Executive Director of Communications & Development
PRESS RELEASE: State University System student government leaders, Chancellor in Washington for Open World Center global honors
WASHINGTON, D.C. – The Open World Leadership Center, the Congressional agency working to increase U.S.-Eurasian understanding and partnerships, has selected not one but two Student Government presidents from the State University System of Florida to travel to Russia this fall as guests of the host country -- and today, they are in Washington, D.C., with Chancellor Frank T. Brogan for an informal orientation and to begin formal preparation for the trip.
University of Florida's Ashton Charles and Florida A&M University's Gallop Franklin will be members of the contingent representing about 25 public and private universities nationwide, signifying a great honor to the State University System of Florida. It is uncommon for one state to have more than one representative selected -- and to have both state representatives from its public universities.
This past November, 15 university student body presidents from across the United States similarly traveled to Russia to participate in the exchange mission. The travel and all costs are fully funded by the International Relations Department of the Federal Agency on Youth Affairs of the Russian Federation. The student leaders met with their counterparts as well as senior officials in the legislative, executive and judicial branches of power in Russia.
Dr. James H. Billington is the Open World's Board of Trustees chairman, who also serves as the Librarian of Congress and helps administer this program.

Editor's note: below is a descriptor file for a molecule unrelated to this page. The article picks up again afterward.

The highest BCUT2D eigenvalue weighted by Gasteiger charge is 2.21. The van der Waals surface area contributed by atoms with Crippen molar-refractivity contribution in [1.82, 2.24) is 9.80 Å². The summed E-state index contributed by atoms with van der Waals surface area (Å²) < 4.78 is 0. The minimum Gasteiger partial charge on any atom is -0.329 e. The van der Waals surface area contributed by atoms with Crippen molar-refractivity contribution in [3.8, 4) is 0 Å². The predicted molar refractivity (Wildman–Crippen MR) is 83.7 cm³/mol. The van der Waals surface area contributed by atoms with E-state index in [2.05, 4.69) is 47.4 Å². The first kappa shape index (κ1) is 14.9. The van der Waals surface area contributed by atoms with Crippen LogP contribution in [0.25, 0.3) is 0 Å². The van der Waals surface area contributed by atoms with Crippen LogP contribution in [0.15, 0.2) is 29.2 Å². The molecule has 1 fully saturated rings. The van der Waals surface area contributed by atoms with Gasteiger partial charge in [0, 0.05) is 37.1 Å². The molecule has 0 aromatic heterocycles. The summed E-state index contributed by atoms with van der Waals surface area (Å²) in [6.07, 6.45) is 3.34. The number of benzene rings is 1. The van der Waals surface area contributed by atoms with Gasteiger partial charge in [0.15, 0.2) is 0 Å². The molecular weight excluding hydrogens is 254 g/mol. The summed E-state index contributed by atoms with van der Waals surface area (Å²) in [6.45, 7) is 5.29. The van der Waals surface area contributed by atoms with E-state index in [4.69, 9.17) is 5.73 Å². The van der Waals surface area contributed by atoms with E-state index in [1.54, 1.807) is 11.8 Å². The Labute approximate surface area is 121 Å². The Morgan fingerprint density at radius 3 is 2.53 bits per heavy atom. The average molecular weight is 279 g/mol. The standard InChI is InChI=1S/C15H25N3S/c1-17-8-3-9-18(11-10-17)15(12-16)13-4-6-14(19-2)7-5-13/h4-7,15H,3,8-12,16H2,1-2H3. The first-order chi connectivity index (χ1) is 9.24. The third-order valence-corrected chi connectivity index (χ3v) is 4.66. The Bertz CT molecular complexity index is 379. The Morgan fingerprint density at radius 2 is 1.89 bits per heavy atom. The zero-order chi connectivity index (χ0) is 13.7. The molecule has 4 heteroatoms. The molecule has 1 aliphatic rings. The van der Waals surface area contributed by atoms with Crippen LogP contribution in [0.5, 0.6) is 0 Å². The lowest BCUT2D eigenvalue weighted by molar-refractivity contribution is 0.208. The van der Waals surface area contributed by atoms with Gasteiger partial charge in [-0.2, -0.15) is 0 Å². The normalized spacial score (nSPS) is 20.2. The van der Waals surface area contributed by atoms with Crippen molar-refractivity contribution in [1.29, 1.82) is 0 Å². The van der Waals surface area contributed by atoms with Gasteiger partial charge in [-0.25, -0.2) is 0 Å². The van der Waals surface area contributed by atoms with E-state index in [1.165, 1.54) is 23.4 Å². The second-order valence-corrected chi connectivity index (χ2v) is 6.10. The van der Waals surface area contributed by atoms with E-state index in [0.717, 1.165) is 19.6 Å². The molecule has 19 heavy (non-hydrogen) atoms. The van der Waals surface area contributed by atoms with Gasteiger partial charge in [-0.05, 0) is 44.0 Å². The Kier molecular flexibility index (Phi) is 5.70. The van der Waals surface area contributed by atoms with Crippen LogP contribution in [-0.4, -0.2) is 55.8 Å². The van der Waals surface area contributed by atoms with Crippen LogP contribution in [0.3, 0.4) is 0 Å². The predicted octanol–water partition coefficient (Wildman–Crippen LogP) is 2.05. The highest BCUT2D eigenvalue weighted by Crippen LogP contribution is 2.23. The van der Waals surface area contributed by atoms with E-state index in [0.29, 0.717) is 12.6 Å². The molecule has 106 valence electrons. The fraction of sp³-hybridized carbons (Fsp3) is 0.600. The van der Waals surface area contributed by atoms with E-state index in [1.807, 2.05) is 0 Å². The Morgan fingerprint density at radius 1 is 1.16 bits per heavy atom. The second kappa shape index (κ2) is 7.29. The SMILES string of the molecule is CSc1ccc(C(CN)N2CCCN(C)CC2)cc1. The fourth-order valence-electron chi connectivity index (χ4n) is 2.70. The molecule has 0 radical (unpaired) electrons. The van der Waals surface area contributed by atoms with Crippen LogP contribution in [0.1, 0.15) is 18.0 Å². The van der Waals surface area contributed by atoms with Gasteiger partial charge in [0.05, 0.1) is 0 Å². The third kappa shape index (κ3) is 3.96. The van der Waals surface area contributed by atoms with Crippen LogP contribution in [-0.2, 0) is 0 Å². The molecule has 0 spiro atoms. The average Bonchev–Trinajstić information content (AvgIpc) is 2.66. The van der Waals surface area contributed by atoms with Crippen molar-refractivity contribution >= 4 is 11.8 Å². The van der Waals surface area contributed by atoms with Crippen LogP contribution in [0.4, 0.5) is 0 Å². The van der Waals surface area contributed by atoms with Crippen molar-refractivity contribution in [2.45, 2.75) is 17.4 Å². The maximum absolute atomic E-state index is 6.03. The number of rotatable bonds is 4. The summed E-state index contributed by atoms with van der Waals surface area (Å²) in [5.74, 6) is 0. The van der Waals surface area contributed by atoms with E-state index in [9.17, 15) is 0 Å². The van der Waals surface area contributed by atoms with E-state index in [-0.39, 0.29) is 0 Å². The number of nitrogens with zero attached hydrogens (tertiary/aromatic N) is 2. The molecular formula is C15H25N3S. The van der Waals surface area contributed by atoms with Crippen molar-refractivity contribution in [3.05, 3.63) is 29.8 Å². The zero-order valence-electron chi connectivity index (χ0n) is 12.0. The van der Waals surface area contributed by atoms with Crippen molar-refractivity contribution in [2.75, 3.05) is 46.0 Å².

Brogan was requested to participate in today's activities in Washington because the Open World program has Florida in its sights as a State University System from which to have regular participation in future years.
"Ashton and Gallop both represent the kind of dedicated and astute students we have today in our System of 11 institutions and more than 300,000 enrolled," Brogan said. "I know that they will represent us very well as Florida's public universities accept the invitation this first year, and that they will share the knowledge and experiences they gain."
The Open World Center also is paying tribute this week to its 2011 National Grantee of Merit award, which honors the U.S.-Ukraine Foundation, of Washington, D.C. The U.S.-Ukraine Foundation has provided hosting for more than 200 emerging Ukrainian leaders for Open World programs since 2006.
The contingent of student body presidents traveling to Russia this fall will stay in Moscow and experience a week of high-level meetings with decision-makers and leaders.
In the U.S., Open World’s national grantees for its programs are competitively selected non-governmental organizations and non-profits. Local hosts provide professional grassroots programming as well as home stays for individual delegates. The work of the national grantees and local hosts are integral to the Open World program. Open World has introduced more than 16,500 current and future decision-makers from Russia and other countries of the former Soviet Union to American political and civic life, and to their American counterparts. Open World delegates range from first-time mayors to veteran journalists, from nonprofit directors to small-business advocates, and from political activists to judges at all levels. In addition to Russia, Open World also operates dynamic programs in Ukraine and has expanded to Azerbaijan, Georgia, Kazakhstan, Kyrgyzstan, Moldova, Tajikistan, and Turkmenistan.
The U.S. Congress established Open World in 1999 to enhance understanding and capabilities for cooperation between the United States and Russia. In 2003, Congress made all post-Soviet states eligible for the program. Open World promotes partnerships and continued communications between delegates and their American hosts and professional counterparts.
For more information, see www.openworld.gov.